Dr. Mark Evans
Loughborough University, UK
1. contributing to practice and education
As a relatively new field of scholarship, design research now confidently defines itself through distinctive academic journals, conferences and associations/societies. However, there is a tendency for the outcomes of academic design research to focus on academic endeavor, such as ways to support teaching and theoretical approaches to designing and design knowledge. This paper explores an alternative position in which the outcomes are extended beyond the academy by making direct contributions to design practice, design guidelines and design regulation. Whilst academic outputs inevitably result in journal publication, the most significant impact of the case studies discussed in the paper can best be described as 'non-academic' as embodied through: a high visibility livery for emergency vehicles that has been adopted in the UK and beyond (design guidelines); an approach for Digital Industrial Design (DiD) (design practice); a globally distributed design tool to facilitate understanding and collaboration by standardizing the language used for design representations (design practice); and revisions to a United Nations regulation to increase cyclist visibility when using the rear view mirrors on large goods vehicles (design regulation).The paper concludes that the rigor, specialist in-depth knowledge and ability to view real-world problems with a fresh pair of eyes enables academic design research to have significant and far-reaching impact beyond academia.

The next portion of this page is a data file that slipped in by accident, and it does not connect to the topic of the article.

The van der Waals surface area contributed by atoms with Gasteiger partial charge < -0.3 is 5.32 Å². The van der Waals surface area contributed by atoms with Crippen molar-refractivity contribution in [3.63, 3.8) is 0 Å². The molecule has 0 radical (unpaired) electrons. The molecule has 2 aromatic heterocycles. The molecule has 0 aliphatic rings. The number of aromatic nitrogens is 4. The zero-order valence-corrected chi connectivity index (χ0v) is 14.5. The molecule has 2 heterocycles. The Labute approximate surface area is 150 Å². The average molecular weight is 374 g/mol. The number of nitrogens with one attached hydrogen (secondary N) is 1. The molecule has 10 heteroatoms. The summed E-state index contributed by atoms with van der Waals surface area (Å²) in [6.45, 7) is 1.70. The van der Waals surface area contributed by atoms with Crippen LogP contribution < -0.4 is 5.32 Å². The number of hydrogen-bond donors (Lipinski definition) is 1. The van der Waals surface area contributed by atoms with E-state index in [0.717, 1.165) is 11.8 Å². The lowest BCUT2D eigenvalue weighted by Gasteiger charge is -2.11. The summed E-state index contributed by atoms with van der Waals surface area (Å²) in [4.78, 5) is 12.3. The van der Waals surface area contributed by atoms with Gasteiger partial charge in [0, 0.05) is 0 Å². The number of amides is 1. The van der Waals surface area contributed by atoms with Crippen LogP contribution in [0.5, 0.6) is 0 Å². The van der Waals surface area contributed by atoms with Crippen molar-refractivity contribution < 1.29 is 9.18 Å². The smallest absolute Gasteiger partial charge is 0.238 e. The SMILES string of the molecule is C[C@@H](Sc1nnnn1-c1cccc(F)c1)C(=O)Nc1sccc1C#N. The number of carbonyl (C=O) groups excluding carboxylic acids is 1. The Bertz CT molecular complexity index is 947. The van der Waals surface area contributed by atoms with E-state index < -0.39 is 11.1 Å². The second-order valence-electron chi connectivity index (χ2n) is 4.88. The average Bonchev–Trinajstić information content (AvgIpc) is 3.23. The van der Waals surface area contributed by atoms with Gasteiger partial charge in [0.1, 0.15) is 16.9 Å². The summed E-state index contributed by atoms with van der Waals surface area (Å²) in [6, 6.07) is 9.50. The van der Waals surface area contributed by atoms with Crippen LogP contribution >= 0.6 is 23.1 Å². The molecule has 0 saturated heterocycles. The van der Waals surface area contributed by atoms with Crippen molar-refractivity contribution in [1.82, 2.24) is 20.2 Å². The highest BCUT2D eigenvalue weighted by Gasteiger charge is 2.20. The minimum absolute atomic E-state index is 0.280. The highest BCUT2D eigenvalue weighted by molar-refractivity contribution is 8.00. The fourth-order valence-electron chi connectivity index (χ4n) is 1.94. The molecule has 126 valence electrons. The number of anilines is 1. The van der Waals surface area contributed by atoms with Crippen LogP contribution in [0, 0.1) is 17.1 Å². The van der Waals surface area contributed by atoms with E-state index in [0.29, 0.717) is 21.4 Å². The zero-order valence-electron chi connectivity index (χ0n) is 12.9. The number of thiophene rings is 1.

2. DIGITAL INDUSTRIAL DESIGN (DID) – A WEB-BASED RESOURCE FOR ENTIRELY DIGITAL MODELLING METHODS
A key contribution of academic research to design practice is in the impartial evaluation of new methods and approaches that have the potential to disrupt existing practice and identify opportunities for paradigm shift. The competitive and closed nature of professional practice also means that it has a natural tendency to evolve without open reflection and academic research can make a significant contribution to exploring the potential for change. Academic research has a history of reporting on the emergence of individual design technologies and their potential to impact on practice. There is therefore an inherent value in the contextualization of activities that must ...read more.